Tag: social media

Locating Servers, Locating Politics

When we think of servers, like web servers and Amazon servers, we don’t usually think of them as occupying physical space. We might think of a remote data center, thanks in large part to images that have been circulated by companies like Facebook and Google. But still, these only visualize unmarked buildings and warehouse rooms, showcasing a particular tech aesthetic of colored wires and tubes, and neatly assembled rows of blinking machines (Holt and Vondereau 2015). Such imagery is hardly meant to provide the public with a sense of where servers are actually located. For most day-to-day computer users, it often doesn’t matter at all whether servers are in the U.S. or China or Russia, so long as they work.     But server location matters, and many groups of people value certain material benefits and effects of the placement of servers and their own proximity to servers. It matters (read more...)

Conspiracies, Fake Social Networks, and Young Blood | Weekly Round-Up, June 23, 2017

This latest installment of our intermittently-weekly round-up brings you posts on machines that do conspiracies, transhumanism and capitalism, algorithms (beginning to be a staple), and biomedical vampirism. What more could you ask for? If you see anything around the web that you think we ought to include, please drop us a line. (read more...)

Weekly Round-up | June 2nd, 2017

This week’s round-up is a bit skewed towards essays and think pieces rather than the academic equivalent of cat pictures, which may or may not be a good thing, depending on how much you need to chuckle today. If you do find any more-diverting tidbits for our next round-up, please do pass them along to the editor. One of the values of anthropology is that it can do a good job of putting abstract, theoretical conversations about things like technicity in contact with profoundly concrete things like stone tools and human brains. Sapiens’ recent piece on brain evolution and tool use was fascinating, but perhaps tilted towards the concrete: we read it with an idle, speculative dream of a four-fields anthropology of science.   Nehal El-Hadi has a suitably haunting look at the spectral reproduction of Black death by contemporary communications technology at The New Inquiry (exemplifying a subtle and deeply ethical approach to using critical theory in (read more...)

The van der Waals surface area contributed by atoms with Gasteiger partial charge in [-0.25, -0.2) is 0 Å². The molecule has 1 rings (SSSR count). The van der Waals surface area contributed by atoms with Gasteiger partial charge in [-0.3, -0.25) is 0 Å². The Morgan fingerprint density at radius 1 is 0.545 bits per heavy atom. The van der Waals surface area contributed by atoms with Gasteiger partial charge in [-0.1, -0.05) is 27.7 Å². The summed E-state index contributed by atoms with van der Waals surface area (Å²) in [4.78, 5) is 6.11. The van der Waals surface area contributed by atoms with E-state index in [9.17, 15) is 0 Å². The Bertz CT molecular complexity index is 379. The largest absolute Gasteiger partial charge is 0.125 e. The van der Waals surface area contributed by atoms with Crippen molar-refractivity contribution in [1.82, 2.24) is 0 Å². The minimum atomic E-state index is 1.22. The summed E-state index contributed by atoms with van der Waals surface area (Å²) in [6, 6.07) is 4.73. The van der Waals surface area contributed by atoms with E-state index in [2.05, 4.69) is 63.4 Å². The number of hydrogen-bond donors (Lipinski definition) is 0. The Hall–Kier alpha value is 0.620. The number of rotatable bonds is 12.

Weekly Round-up | April 28th, 2017

Thanks to input from a number of helpful readers (you know who you are), we’ve got a bunch of great posts for you this week, running from from evil infrastructure and essential books to Reddit and Duke Nukem. Keep ’em coming! (read more...)

Trolls, Trump, and Truth: How Much Does History Matter?

In an article published last week on Motherboard, Whitney Phillips, Jessica Beyer, and Gabriella Coleman argue strongly against the widely-circulating idea that that the rise of Donald Trump and his supporters in the alt-right and white nationalist movements can be traced back to early incarnations of the internet-based “trolling” communities such as 4chan. These scholars of trolling culture suggest that a careful historical analysis will show that the recent upsurges in racism, misogyny, and anti-Semitism in our politics are distinct from what their own work treats as the core cultural practice of “trolling.” They argue that 4chan, Anonymous, and trolls in general have never been fully aligned with any single political agenda, and so it is a mistake to reduce the fluid and complex trolling communities of the past to one particularly unlikable segment of what they have become. While I am appreciative of the authors’ insistence on a more precise and causally-nuanced account, I also think we should be careful not to let the pursuit of accuracy distract us from the identification of homologies between these cultural trends. (read more...)